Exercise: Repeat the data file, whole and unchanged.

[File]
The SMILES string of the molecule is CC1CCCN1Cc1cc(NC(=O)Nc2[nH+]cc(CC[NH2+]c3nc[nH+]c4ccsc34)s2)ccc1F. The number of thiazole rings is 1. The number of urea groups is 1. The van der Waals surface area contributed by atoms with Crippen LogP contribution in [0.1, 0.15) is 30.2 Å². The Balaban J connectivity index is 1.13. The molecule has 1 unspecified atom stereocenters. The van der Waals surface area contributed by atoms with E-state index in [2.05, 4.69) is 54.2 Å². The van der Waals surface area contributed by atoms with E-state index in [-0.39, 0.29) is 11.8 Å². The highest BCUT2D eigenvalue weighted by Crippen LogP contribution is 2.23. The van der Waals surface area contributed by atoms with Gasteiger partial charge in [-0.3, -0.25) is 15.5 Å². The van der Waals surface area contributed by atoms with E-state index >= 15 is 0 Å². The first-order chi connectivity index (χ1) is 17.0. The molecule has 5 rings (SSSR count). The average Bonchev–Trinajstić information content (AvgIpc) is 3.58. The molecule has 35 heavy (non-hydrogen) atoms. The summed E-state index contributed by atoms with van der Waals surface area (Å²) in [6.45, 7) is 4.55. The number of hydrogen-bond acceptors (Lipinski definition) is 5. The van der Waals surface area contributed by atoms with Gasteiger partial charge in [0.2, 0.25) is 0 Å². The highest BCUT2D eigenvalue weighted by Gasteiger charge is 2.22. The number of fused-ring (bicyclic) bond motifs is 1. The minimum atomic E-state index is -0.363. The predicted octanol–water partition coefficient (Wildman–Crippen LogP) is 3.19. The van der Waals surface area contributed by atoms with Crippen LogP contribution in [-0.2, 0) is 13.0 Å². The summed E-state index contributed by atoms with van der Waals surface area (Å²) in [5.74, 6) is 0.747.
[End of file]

The SMILES string of the molecule is CC1CCCN1Cc1cc(NC(=O)Nc2[nH+]cc(CC[NH2+]c3nc[nH+]c4ccsc34)s2)ccc1F. The number of thiazole rings is 1. The number of urea groups is 1. The van der Waals surface area contributed by atoms with Crippen LogP contribution in [0.1, 0.15) is 30.2 Å². The Balaban J connectivity index is 1.13. The molecule has 1 unspecified atom stereocenters. The van der Waals surface area contributed by atoms with E-state index in [2.05, 4.69) is 54.2 Å². The van der Waals surface area contributed by atoms with E-state index in [-0.39, 0.29) is 11.8 Å². The highest BCUT2D eigenvalue weighted by Crippen LogP contribution is 2.23. The van der Waals surface area contributed by atoms with Gasteiger partial charge in [-0.3, -0.25) is 15.5 Å². The van der Waals surface area contributed by atoms with E-state index >= 15 is 0 Å². The first-order chi connectivity index (χ1) is 17.0. The molecule has 5 rings (SSSR count). The average Bonchev–Trinajstić information content (AvgIpc) is 3.58. The molecule has 35 heavy (non-hydrogen) atoms. The summed E-state index contributed by atoms with van der Waals surface area (Å²) in [6.45, 7) is 4.55. The number of hydrogen-bond acceptors (Lipinski definition) is 5. The van der Waals surface area contributed by atoms with Gasteiger partial charge in [0.2, 0.25) is 0 Å². The highest BCUT2D eigenvalue weighted by Gasteiger charge is 2.22. The number of fused-ring (bicyclic) bond motifs is 1. The minimum atomic E-state index is -0.363. The predicted octanol–water partition coefficient (Wildman–Crippen LogP) is 3.19. The van der Waals surface area contributed by atoms with Crippen LogP contribution in [-0.2, 0) is 13.0 Å². The summed E-state index contributed by atoms with van der Waals surface area (Å²) in [5.74, 6) is 0.747.